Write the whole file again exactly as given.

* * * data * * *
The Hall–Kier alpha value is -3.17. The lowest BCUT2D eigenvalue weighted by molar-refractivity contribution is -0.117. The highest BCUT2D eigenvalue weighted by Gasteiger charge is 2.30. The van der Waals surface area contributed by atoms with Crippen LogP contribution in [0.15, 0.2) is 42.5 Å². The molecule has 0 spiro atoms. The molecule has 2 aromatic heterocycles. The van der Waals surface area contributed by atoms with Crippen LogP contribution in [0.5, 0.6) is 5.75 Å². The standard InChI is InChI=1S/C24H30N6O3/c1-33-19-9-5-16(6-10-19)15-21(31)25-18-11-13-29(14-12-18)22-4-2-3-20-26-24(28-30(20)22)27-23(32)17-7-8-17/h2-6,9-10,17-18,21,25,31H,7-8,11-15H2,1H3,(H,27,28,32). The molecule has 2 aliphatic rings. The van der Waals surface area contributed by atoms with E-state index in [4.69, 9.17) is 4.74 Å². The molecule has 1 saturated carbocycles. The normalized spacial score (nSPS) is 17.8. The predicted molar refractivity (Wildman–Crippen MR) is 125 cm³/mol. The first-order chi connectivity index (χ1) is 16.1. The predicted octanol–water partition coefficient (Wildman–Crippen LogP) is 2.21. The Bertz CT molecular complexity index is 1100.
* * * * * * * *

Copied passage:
The Hall–Kier alpha value is -3.17. The lowest BCUT2D eigenvalue weighted by molar-refractivity contribution is -0.117. The highest BCUT2D eigenvalue weighted by Gasteiger charge is 2.30. The van der Waals surface area contributed by atoms with Crippen LogP contribution in [0.15, 0.2) is 42.5 Å². The molecule has 0 spiro atoms. The molecule has 2 aromatic heterocycles. The van der Waals surface area contributed by atoms with Crippen LogP contribution in [0.5, 0.6) is 5.75 Å². The standard InChI is InChI=1S/C24H30N6O3/c1-33-19-9-5-16(6-10-19)15-21(31)25-18-11-13-29(14-12-18)22-4-2-3-20-26-24(28-30(20)22)27-23(32)17-7-8-17/h2-6,9-10,17-18,21,25,31H,7-8,11-15H2,1H3,(H,27,28,32). The molecule has 2 aliphatic rings. The van der Waals surface area contributed by atoms with E-state index in [4.69, 9.17) is 4.74 Å². The molecule has 1 saturated carbocycles. The normalized spacial score (nSPS) is 17.8. The predicted molar refractivity (Wildman–Crippen MR) is 125 cm³/mol. The first-order chi connectivity index (χ1) is 16.1. The predicted octanol–water partition coefficient (Wildman–Crippen LogP) is 2.21. The Bertz CT molecular complexity index is 1100.